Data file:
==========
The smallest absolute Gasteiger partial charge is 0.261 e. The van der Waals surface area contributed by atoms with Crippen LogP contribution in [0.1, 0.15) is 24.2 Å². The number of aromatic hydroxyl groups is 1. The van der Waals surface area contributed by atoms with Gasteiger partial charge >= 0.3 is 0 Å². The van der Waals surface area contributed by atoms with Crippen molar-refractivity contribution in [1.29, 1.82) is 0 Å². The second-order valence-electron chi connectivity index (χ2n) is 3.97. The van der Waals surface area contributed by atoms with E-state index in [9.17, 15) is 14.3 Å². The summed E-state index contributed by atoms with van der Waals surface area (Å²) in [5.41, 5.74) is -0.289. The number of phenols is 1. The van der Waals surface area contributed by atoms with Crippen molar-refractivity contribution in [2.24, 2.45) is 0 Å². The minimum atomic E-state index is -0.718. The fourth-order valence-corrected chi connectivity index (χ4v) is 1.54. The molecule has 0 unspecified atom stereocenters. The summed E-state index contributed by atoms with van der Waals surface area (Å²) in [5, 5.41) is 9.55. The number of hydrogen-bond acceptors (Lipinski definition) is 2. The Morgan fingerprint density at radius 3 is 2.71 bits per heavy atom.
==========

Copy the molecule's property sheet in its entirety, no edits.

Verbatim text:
The smallest absolute Gasteiger partial charge is 0.261 e. The van der Waals surface area contributed by atoms with Crippen LogP contribution in [0.1, 0.15) is 24.2 Å². The number of aromatic hydroxyl groups is 1. The van der Waals surface area contributed by atoms with Gasteiger partial charge >= 0.3 is 0 Å². The van der Waals surface area contributed by atoms with Crippen molar-refractivity contribution in [1.29, 1.82) is 0 Å². The second-order valence-electron chi connectivity index (χ2n) is 3.97. The van der Waals surface area contributed by atoms with E-state index in [9.17, 15) is 14.3 Å². The summed E-state index contributed by atoms with van der Waals surface area (Å²) in [5.41, 5.74) is -0.289. The number of phenols is 1. The van der Waals surface area contributed by atoms with Crippen molar-refractivity contribution in [2.24, 2.45) is 0 Å². The minimum atomic E-state index is -0.718. The fourth-order valence-corrected chi connectivity index (χ4v) is 1.54. The molecule has 0 unspecified atom stereocenters. The summed E-state index contributed by atoms with van der Waals surface area (Å²) in [5, 5.41) is 9.55. The number of hydrogen-bond acceptors (Lipinski definition) is 2. The Morgan fingerprint density at radius 3 is 2.71 bits per heavy atom.